First Lines Friday

Goodbye November, hello December! The last month of the year and, just like all the others, we think that this one will fly past us as well. We want to wish everyone some happy holidays! Whether that’s Christmas, Kwannza, Hanukkah, the Winter Solstice, or just spending time with your family, we hope that you have good and safe times. (But we’ll also probably wish specific holidays as they come up.)

First Lines Fridays is a weekly feature for book lovers hosted by Wandering Words. What if instead of judging a book by its cover, its author or its prestige, we judged it by its opening lines?

  • Pick a book off your shelf (it could be your current read or on your TBR) and open to the first page
  • Copy the first few lines, but don’t give anything else about the book away just yet – you need to hook the reader first
  • Finally… reveal the book!

Today is/was the last day of the survey. By the time you read this, the link will be closed down and you won’t be able to take it. Thank you to everyone who took it! We appreciate it. But, if you forgot or ran out of time, never fear! Feel free to click that contact button to email us books you’d like to see us read in 2018.

Caidyn will be in blue.
Chantel will be in purple.

Dr. Stephenson turned away from the bed where the dying man lay breathing so lightly the blanket over his thin chest barely stirred. His bony, restless fingers plucking at the edge of the wool were the only signs of life and awareness. Twice the young woman sitting on the bed beside him had tried to still them, covering them with her own, but her father’s hand picked up the silent tattoo again, like a drummer remembering his place, as soon as she released it. He had already frayed an inch of the binding. She gave up and sat back, sighing.

This book is one that I’m not terribly excited to read. Why, you might ask? It’s the fifth book of a, currently, 20 book long series. And a series that hasn’t thrilled me. But, I keep going back to it. I guess I’m fitting the definition of insanity with this book choice, which is…


Watchers of Time (Inspector Ian Rutledge, #5)

The biggest draws to this series are the writing and the uniqueness of this series. So, the writing is beautifully haunting and nostalgic. Then, Ian Rutledge, the main character, is a veteran of World War I who has the diagnosis of shell shock (which we now would call PTSD) and hears the voice of a fellow soldier who died during the war.

Sadly, though, I do find this series a bit dull at times. And the books, from what I remember, bleed together. Yet, it’s usually a series I pick up once a year to read a book or two of since I generally like it.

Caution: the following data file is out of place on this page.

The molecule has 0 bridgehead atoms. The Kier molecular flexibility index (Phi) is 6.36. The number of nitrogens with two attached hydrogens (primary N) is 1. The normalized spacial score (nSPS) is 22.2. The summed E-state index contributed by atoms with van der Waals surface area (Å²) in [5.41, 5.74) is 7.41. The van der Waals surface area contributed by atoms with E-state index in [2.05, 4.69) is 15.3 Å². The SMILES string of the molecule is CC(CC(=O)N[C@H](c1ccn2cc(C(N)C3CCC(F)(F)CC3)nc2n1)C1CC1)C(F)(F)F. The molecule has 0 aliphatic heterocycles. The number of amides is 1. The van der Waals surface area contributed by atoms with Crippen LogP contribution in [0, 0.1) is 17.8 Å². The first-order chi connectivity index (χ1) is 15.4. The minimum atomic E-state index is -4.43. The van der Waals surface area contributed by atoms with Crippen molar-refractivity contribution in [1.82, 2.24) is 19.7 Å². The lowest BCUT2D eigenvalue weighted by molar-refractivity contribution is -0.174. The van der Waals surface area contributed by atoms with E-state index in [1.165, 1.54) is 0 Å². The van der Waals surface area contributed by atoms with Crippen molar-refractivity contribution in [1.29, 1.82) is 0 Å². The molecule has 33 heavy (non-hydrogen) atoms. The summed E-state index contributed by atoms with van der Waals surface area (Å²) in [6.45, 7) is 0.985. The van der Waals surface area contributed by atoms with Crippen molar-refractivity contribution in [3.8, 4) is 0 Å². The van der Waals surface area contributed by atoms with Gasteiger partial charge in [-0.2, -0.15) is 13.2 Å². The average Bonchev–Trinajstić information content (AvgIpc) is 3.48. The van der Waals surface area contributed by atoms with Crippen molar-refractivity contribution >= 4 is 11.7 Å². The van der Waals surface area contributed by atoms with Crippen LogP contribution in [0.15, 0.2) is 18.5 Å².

She waits until we’re driving over the bridge to tell me. This is a strategic move. Wait until your temperamental daughter is suspended over the Atlantic Ocean to drop the bomb, thereby decreasing the chance that she’ll fling open the car door and hurl herself over the edge. 

My mother is many things. Beautiful. Annoyingly affectionate after a few drinks and mean as a starving snake after several. Quick-witted and hilarious when her latest boyfriend isn’t turning her into some sycophantic sorority girl. But a fool? 


My mother is no fool. 

This is a 2017 release that I have taken far too long to start reading. I literally just checked it out on Overdrive from my library. I don’t even know if I will get to it in the three weeks I have it, but I will try. It’s important to me that I try and read more because it’s a nice way to unwind after work but requires more energy than I usually have. Which is none. 

This week I have chosen…

How To Make a Wish by Ashley Herring Blake

how to make a wish cover

It is my goal to talk about as many LGBTQIA+ books and I think I’m doing a pretty good job. I also thing f/f romance books are important as well as they can be overlooked. I think I’ve done well at that too. This book also deals with a young woman’s relationship with her mother. Even though I am close to my mother, we have been through a lot together. There is good and bad, but that’s what happens when you live with someone for 25 years. I’m very interested in this book and I hope to get to it soon. 

Idyll Threats by Stephanie Gayle

Idyll Threats cover


Caidyn did a review of this earlier this month and you can find it here if you want to know his thoughts.

4/5 – It’s rare that I step out of my comfort reading zone and read a genre that’s completely foreign to me. I read Idyll Threats in 2016 and I only read it because the main character was gay. To me, a gay protagonist with his own series is incredibly compelling. I absolutely adored the book when I first read it and upon a second read, I still loved it. Thomas Lynch is such a great character, in my opinion, he is just a normal guy. He reminds me a lot of Chief Hopper from Stranger Things actually. They are no-nonsense cops who are married to their work. Going forward, I wouldn’t mind seeing a softer side to Thomas Lynch but nothing that would feel too out of character.